I was given an opportunity to write about how to make a home a secure and stable environment for kids, thus creating a good atmosphere for learning. I have thought long and hard about the topic, and what I was going to write about. The purpose of having a secure and stable environment is to help reach the goal of raising secure and stable people.
I joke around about what stinkers my boys are, but they really, really are good guys and I am very proud of them.
Not to toot our collective parenting horn, but Handsome Hubby and I are both on the same page when it comes to expectations about manners and courtesy, and I think it shows. Our boys are pretty comfortable in almost any social setting and we are fairly confident that they will not embarrass us. (Let’s be honest… as parents, isn’t that sometimes our immediate goal?)
HH is fond of saying, “Kids are as smart as they’re ever going to be.” What he means by that is that they have infinite capacity for learning at all ages… and that it is never too early to start teaching.
Dave Barry said, “A person who is nice to you but rude to the waiter is not a nice person.” It’s obvious what he means by that.
Manners are a measure of respect for those around you. Good manners are learned as the result of good habits. They aren’t something that are to be taken out and used for special occasions, they are for everyday. It is only if you use them everyday that you comfortably use them when you “really need to.”
(Oh, and by the way? Humor helps.)
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- Cook one meal. - You’d be mortified if you were at someone’s home for dinner and your child told the hostess, “I don’t like this food. I want a hot dog instead.” You are not a short order cook and the world is not your child’s personal smorgasbord. I’m not a You Must Clean Your Plate kind of mom, but I am the Thank You For Trying One Bite kind. Unless your child has a food allergy, there is no reason this shouldn’t be your policy from early on. (Unless you like raising finicky kids and cooking multiple meals at a time, then knock yourself out.)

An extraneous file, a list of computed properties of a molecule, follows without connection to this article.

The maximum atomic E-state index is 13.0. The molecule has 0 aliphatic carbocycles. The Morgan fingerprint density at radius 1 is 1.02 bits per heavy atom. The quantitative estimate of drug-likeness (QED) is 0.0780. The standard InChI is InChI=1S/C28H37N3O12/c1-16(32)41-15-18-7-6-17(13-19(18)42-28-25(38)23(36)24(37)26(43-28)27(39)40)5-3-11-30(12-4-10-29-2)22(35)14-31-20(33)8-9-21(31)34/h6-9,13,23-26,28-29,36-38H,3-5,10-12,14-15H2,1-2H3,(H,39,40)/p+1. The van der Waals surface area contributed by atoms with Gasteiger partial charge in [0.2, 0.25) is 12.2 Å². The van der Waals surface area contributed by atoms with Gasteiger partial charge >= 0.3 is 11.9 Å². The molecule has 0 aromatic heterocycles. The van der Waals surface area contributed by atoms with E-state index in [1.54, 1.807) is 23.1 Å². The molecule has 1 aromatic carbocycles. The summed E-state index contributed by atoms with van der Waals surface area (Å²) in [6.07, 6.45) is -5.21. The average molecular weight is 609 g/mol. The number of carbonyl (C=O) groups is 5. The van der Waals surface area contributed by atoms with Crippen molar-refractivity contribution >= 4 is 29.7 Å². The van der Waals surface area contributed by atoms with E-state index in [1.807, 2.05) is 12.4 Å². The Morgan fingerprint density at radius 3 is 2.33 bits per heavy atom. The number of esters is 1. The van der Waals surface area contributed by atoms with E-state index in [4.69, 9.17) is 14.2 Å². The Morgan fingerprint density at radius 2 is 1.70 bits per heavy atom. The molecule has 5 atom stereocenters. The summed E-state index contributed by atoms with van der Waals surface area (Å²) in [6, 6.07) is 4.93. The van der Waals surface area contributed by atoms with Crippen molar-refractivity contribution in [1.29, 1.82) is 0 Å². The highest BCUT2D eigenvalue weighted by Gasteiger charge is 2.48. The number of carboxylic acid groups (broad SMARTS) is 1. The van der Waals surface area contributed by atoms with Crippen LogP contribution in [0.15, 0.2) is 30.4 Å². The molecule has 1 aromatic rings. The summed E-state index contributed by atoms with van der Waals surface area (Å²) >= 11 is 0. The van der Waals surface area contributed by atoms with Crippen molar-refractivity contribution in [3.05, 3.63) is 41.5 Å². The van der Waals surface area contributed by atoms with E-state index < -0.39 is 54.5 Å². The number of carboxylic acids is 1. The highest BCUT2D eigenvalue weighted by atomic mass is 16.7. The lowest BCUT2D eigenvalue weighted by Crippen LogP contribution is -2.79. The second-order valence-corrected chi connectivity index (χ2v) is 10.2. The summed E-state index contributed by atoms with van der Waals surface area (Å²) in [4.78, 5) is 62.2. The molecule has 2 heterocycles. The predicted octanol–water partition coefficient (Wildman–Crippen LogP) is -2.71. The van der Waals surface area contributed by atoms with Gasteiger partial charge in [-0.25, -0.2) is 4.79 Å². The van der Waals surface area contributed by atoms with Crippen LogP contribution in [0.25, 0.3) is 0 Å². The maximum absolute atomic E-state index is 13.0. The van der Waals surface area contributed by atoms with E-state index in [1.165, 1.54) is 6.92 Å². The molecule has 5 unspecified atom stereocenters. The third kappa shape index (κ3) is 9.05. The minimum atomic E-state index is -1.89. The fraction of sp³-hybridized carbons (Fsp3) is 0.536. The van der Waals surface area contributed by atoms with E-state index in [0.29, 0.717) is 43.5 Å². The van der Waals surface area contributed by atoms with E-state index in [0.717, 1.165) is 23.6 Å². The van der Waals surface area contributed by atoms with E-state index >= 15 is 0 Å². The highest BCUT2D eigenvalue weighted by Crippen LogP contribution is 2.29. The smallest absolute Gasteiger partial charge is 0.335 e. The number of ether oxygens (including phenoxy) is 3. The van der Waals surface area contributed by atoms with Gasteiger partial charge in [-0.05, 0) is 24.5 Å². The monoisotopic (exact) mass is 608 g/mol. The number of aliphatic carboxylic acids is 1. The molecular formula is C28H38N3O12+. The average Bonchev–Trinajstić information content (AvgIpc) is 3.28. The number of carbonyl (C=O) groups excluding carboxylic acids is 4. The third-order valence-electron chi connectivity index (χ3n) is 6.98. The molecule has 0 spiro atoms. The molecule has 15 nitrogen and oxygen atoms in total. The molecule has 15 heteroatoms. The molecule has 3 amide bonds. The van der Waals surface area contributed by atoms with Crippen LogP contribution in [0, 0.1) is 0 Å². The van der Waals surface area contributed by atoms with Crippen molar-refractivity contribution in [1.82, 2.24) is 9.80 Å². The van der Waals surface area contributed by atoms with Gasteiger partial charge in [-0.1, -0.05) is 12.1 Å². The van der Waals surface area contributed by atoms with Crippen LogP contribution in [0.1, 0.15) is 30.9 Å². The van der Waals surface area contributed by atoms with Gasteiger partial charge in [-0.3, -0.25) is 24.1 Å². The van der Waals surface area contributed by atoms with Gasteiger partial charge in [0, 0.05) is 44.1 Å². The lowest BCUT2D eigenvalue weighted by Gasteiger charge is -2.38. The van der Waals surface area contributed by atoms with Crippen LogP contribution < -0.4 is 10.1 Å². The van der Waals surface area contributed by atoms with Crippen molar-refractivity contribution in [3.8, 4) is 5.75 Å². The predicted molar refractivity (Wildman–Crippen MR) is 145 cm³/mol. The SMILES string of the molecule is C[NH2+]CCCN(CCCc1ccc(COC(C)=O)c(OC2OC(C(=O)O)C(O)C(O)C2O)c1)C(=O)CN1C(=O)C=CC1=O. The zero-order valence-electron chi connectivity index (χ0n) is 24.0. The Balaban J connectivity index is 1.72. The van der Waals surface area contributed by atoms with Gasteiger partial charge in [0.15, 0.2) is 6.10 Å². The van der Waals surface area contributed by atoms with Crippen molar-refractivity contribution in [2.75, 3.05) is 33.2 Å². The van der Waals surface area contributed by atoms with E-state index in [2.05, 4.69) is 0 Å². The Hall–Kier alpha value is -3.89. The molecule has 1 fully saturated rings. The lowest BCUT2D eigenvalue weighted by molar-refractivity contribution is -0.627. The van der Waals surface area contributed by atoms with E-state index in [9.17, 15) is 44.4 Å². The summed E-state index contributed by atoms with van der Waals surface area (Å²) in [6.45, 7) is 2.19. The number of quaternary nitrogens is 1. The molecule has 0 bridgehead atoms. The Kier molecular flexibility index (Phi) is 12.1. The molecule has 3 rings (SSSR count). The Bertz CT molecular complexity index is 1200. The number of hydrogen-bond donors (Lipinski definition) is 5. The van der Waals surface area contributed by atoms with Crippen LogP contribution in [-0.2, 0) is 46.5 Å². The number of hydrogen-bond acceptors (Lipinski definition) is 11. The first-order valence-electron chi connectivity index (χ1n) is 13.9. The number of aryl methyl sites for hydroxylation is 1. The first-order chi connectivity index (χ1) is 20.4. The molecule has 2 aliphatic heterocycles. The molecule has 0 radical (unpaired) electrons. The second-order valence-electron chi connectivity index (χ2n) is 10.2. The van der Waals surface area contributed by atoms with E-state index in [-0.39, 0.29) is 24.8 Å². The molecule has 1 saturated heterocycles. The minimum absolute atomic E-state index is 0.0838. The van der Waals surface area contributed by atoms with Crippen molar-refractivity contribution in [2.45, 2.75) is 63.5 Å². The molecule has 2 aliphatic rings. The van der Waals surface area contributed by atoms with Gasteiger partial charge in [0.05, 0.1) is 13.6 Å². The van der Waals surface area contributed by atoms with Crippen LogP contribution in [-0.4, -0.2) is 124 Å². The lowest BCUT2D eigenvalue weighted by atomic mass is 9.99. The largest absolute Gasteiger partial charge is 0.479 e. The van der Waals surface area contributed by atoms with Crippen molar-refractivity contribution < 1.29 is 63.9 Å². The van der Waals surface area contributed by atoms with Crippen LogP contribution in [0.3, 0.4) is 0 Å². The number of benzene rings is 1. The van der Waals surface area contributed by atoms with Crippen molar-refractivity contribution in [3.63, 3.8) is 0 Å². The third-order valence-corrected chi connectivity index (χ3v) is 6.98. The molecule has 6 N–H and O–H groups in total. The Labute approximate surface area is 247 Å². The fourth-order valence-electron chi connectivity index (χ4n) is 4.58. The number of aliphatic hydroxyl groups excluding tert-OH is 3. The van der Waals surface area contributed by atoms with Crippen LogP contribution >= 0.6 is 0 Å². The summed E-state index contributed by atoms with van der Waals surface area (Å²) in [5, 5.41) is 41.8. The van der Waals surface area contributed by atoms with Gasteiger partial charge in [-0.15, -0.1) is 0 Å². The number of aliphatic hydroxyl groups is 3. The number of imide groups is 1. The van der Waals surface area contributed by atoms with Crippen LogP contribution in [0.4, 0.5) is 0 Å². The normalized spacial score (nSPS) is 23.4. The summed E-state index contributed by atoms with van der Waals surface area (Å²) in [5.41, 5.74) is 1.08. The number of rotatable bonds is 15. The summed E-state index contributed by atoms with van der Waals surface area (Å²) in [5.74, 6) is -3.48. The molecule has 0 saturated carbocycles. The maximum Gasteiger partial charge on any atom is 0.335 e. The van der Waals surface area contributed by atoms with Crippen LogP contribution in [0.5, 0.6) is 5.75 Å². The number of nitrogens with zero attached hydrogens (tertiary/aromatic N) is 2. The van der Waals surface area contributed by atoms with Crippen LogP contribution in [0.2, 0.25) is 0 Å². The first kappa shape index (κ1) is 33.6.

- If you say grace or give a toast at the beginning of each meal, have your kids take a turn. - Being ready to say grace if asked, or to give a simple toast is an often over-looked, but important skill. (And little kid grace is adorable. Conner used to say “God is great to my lettuce” instead of God is great, God is good, Let us thank him for our food.)
2. Eat like a Human Being. If kids are eating like wolves, it’s because their mamas let them. Kids are never too young to learn basics. The parents who opt to let meals be a free-for-all for the little kids get frustrated when the child reaches an age where they should “know better.” Or they are embarrassed when their kids don’t act properly in public. That’s so not fair to your kids. Start early.
- Sit up straight. Things I say on a regular basis: “Please bring your food up to your mouth, not your mouth down to the food.” along with “You have a skeleton, and I promise that it will hold you up.” Good posture just plain old looks better.
- Elbows off the table, napkin in your lap.
- Don’t talk with your mouth full or chew with your mouth open. Nobody likes See Food. (Well… boys think it’s funny, but you want to nip that action in the bud ASAP.)
3. Say please and thank you. - We are often more polite to strangers than we are to the people we live with. That’s wrong. Always using please and thank you conveys everyday appreciation and respect, as well as makes it second nature for your kids when they are away from you. (And you’re not around to shoot them the Stinky Eyeball for not using them.)
4. Talk with your kids at the dinner table about a variety of subjects. - We never need a conversation prompt, but don’t be afraid to use one. The more your kids can take part in conversation, the more they develop good communication skills and the more comfortable they will be in other social settings. One of the things we have noticed is that our boys have ZERO problem sitting down and carrying on conversations with adults. We get have gotten many comments about how easily they engage in conversation, and they are just as comfortable at the Big Table as they are at the Kids’ Table. (They also learn how much of a it bummer it is to be interrupted and are less likely to do it to others.)
5. After dinner…? Your kids should clean the kitchen. - As soon as your child is old enough to toddle over and toss their dish in the sink, you are teaching them that they are capable of “pitching in” to help. Age appropriate tasks teach them them that they are part of a team, and helping to clean up after dinner shows an appreciation for the cook. One of the best moments you will have as a parent is when some other mom says “Your boys were so helpful! They hopped right up and helped out in the kitchen.”
(sniff. So proud.)
None of this is a condemnation of anyone’s parenting style, so much as it’s a recommendation that yields positive results.
What do you think?